We report on a femtosecond-laser induced photoluminescence (PL) in poly(methyl methacrylate) and its potential application to three-dimensional optical storage. Irradiation with a focused 800 nm, 1 kHz, 100 fs pulsed laser induced a strong PL change in UVvisible region. Absorption spectra and Fourier-transform infrared spectra before and after laser irradiation indicate the PL may result from the emissive oxidized products of photo-degradation reaction of PMMA. This makes it possible to read out the stored data by detecting the PL change. The pulse energy threshold of the light-induced PL change of PMMA is found to be at ∼2 μJ/pulse and the optimal recording energy is ∼3 μJ/pulse. A ten-layer pattern inside the bulk sample recorded by tightly focusing a pulsed laser beam was read out by a reflection-type fluorescent confocal microscope, which detected the emission in visible range as the signal. High-contract fluorescent images with a much higher signal-to-noise ratio were obtained without crosstalk in comparison with the ordinary reflection mode.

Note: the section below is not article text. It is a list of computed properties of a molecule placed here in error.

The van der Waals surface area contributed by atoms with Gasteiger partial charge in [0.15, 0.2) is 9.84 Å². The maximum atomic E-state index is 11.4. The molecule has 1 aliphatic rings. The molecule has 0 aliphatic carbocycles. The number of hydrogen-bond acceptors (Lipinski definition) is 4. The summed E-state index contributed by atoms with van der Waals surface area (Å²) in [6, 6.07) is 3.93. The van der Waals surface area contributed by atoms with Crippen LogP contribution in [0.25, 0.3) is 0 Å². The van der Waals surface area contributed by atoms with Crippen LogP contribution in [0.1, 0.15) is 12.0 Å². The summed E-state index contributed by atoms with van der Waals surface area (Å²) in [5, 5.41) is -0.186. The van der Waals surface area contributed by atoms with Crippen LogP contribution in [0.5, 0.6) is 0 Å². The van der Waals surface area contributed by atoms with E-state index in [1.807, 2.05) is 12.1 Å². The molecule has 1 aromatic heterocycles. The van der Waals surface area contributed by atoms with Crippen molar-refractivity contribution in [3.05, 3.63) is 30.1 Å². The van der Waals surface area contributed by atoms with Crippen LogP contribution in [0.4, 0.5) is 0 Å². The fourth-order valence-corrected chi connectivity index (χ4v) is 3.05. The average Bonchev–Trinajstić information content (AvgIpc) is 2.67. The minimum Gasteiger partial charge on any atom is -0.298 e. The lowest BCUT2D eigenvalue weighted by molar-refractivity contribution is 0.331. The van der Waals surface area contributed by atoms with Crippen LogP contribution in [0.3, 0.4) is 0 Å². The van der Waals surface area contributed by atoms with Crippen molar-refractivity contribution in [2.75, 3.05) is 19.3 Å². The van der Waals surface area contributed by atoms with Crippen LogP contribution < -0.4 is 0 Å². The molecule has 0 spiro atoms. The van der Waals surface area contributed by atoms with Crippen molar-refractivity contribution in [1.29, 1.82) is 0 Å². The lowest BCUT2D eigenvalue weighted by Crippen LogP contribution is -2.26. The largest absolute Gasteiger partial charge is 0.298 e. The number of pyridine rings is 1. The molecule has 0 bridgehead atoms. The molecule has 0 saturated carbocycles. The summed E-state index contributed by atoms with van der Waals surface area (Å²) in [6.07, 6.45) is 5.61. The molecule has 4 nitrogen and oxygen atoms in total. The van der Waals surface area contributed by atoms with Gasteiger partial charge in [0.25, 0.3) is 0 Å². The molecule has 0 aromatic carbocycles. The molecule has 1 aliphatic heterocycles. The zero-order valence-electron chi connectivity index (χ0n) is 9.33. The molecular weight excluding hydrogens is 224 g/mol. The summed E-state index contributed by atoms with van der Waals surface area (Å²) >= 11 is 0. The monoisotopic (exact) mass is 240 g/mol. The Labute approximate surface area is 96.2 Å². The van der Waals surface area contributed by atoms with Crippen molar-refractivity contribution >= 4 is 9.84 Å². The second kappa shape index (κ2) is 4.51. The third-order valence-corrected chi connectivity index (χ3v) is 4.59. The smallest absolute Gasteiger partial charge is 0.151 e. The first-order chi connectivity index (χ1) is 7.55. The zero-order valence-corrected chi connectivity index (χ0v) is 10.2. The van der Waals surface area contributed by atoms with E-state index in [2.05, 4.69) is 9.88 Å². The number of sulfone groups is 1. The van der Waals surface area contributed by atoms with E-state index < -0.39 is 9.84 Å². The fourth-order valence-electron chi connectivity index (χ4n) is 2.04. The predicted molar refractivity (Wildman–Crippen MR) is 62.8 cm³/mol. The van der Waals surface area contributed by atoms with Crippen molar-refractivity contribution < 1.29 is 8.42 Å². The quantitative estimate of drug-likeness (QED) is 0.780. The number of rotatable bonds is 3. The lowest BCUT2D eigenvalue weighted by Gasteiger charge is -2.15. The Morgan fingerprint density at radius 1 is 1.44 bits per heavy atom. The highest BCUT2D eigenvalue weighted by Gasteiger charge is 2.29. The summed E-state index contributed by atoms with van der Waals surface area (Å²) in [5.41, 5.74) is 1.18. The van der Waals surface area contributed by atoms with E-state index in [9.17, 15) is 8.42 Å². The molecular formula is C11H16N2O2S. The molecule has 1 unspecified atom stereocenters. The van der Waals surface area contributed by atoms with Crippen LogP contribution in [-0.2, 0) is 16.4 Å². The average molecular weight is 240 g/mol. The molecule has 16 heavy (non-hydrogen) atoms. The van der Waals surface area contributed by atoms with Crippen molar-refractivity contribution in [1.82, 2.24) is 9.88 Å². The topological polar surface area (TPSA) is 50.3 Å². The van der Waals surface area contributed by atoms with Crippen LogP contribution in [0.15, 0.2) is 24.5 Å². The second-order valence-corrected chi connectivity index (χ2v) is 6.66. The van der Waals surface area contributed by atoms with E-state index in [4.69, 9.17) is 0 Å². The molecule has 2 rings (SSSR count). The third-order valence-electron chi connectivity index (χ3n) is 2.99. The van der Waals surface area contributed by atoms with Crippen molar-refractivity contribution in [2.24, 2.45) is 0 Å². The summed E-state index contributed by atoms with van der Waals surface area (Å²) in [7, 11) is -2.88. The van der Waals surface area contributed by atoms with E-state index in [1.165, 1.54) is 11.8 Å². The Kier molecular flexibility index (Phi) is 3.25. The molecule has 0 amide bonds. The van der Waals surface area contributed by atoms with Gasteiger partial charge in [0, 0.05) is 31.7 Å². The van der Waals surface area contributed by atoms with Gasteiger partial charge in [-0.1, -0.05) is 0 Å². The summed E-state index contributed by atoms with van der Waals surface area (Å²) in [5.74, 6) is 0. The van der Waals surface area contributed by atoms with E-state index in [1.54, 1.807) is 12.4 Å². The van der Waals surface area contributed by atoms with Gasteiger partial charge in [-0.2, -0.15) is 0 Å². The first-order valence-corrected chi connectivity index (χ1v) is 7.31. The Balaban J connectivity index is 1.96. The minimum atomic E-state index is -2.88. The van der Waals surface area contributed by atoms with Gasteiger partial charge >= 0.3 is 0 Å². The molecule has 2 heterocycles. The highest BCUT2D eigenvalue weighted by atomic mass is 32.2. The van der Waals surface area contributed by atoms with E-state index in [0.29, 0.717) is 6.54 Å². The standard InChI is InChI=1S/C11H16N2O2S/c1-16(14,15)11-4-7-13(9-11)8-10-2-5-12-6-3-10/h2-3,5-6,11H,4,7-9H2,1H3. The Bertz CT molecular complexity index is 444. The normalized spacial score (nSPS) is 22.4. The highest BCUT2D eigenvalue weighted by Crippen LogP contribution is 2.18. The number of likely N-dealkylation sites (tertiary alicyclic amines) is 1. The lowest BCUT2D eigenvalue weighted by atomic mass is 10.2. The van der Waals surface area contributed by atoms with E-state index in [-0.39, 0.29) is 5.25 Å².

All Science Journal Classification (ASJC) codes
- Atomic and Molecular Physics, and Optics
- Condensed Matter Physics